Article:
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Movie Review: Star Wars: The Force Awakens


Editor’s Note: We’re presenting the following movie review of Star Wars: The Force Awakens in two parts. The first, immediately below, is spoiler-free. At the end of the spoiler-free review, you’ll find a promotional image from the film, which serves as the divider, and then immediately following the image, you will find the second version, which does contain spoilers. So if you’ve seen the movie, you’ll want to just skip to the second version; if you haven’t seen the movie, you will probably want to stick with this first one (unless you don’t care about spoilers).


The Burden of the Past
(Spoiler-Free Version)

Never has there been more cultural baggage and commentary surrounding a single film release. How does one even begin to review it, given all that history?

Do I start with the personal—my long and geeky relationship with this franchise? (I dressed in costume for the Episode I premiere. ’Nuff said.) That seems to be the standard accepted internet mode of talking about Star Wars. Do I talk about the cultural impact of Star Wars in general? That seems to be the more academic, detached formula to follow. Do I even mention the prequels, their disappointment, and the weight of expectation they’ve placed on this new movie? Or do I simply try to approach it as I would any other movie?

This is a case where the story and the metastory surrounding the film align in interesting ways. Both narratives involve the weight of history, larger-than-life legends, and mistakes made that will either be overcome or will drag everything down into a morass. Nobody can seem to talk about The Force Awakens without discussing thirty-five years of previous Star Wars history, just as Kylo Ren, the main villain in The Force Awakens, tells Darth Vader’s melted, distorted helmet that he vows to finish what his predecessor started. It’s almost like it’s a metaphor or something! We’re not really dealing with a circle here, but a Möbius, that twists around and still somehow brings us back to where we started.

So, how did I approach this movie? Turns out, I went for the simple: I asked myself, What does a good Star Wars movie look like, in my eyes? I made a list:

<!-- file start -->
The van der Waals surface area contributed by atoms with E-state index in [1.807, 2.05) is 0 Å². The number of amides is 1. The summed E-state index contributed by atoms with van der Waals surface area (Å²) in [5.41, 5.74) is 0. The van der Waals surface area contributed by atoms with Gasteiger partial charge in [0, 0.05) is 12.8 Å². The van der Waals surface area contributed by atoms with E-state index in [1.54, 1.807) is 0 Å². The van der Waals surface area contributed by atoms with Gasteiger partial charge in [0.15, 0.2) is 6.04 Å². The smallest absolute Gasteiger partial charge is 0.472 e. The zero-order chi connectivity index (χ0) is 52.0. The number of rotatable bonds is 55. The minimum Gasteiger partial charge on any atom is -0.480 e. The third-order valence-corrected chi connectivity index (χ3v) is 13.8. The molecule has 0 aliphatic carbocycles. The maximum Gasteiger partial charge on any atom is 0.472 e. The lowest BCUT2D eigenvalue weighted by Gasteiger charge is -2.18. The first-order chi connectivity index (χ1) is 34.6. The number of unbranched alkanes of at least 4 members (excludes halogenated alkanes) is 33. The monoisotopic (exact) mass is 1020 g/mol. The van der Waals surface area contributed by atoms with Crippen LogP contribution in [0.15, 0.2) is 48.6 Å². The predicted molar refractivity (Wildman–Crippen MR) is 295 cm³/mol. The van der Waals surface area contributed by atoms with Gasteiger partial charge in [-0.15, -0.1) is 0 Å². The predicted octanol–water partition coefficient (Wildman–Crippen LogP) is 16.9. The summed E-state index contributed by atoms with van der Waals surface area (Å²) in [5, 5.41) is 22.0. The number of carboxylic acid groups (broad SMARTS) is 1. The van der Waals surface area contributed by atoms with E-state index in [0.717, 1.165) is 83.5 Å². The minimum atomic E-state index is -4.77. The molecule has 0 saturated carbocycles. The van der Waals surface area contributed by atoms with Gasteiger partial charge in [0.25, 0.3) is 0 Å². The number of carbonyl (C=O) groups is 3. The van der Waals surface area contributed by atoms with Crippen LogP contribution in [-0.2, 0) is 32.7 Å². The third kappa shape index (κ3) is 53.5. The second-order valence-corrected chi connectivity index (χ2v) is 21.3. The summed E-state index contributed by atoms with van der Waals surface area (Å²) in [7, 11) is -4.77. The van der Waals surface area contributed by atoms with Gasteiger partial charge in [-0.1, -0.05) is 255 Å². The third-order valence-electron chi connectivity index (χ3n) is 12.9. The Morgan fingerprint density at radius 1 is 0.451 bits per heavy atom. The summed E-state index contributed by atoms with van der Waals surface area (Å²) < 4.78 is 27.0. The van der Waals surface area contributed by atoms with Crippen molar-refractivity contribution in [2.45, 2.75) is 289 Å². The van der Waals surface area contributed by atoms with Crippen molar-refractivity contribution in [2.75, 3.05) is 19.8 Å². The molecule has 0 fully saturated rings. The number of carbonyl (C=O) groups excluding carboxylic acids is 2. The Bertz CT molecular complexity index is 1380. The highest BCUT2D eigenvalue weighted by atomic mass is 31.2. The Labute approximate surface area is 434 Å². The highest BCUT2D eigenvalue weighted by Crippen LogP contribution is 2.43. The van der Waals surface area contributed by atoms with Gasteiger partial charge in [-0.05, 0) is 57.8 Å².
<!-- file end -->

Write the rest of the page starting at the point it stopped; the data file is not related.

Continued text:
• Amazing feats of derring-do. (Check.)
  • Engaging characters who are brave and charming. (Our new trio: Rey, Finn, Poe. They’ll do.)
  • Engaging alien characters. (Maz! Portrayed via motion-capture by Oscar-winner Lupita Nyong’o. Also, Chewbacca probably has more to do, and more to emote, in this one film than all the others put together. He was a pleasant revelation.)
  • Banter. (“Why do you keep taking my hand?!”)
  • Sense of wonder. Planetscapes and spaceships. An epic sense of story. (We’ll just wrap this all up together, and say there’s something to be had here.)
  • Innocence and optimism. (This movie has 1000% more hugging than the prequel trilogy. I love every single hug in this.)
  • Respect for the original trilogy’s story, but with something new. Show me corners of this universe that I’ve wondered about but haven’t seen yet. Build on the world without bashing holes in what came before. (Check.)
  • I want a movie that makes me happy. (I had to think a little bit about whether or not this movie achieves that, but I believe the answer is yes.)

So that’s it, folks: We have ourselves an actual Star Wars movie. There’s more to it than that, of course. And there’s still the question of the past, and how The Force Awakens can’t get away from it.

The briefest synopsis: Luke Skywalker, last of the Jedi, holds the key to stopping a conflict threatening to tear the galaxy apart. Trouble is, no one knows where he is. He’s gone full hermit. A personable little droid holds a map to his location—if only it can get to the allies before it is found by the enemy, the cultish remnants of the Old Empire called the First Order, ostensibly led by a young Force-adept named Kylo Ren who worships the memory of Darth Vader. An unlikely pair of characters gets drawn into the quest: a scavenger girl with a murky past named Rey, who is an excellent pilot and an awakening Force-adept; and a former stormtrooper named Finn who isn’t sure where his place in the galaxy really is. What follows is a story filled with battles, aliens, great escapes, and dark revelations. Pretty much everything that belongs in a Star Wars movie, and nobody stops the action to talk about trade embargos. (And that is the last I will speak of the prequel trilogy, possibly forever.)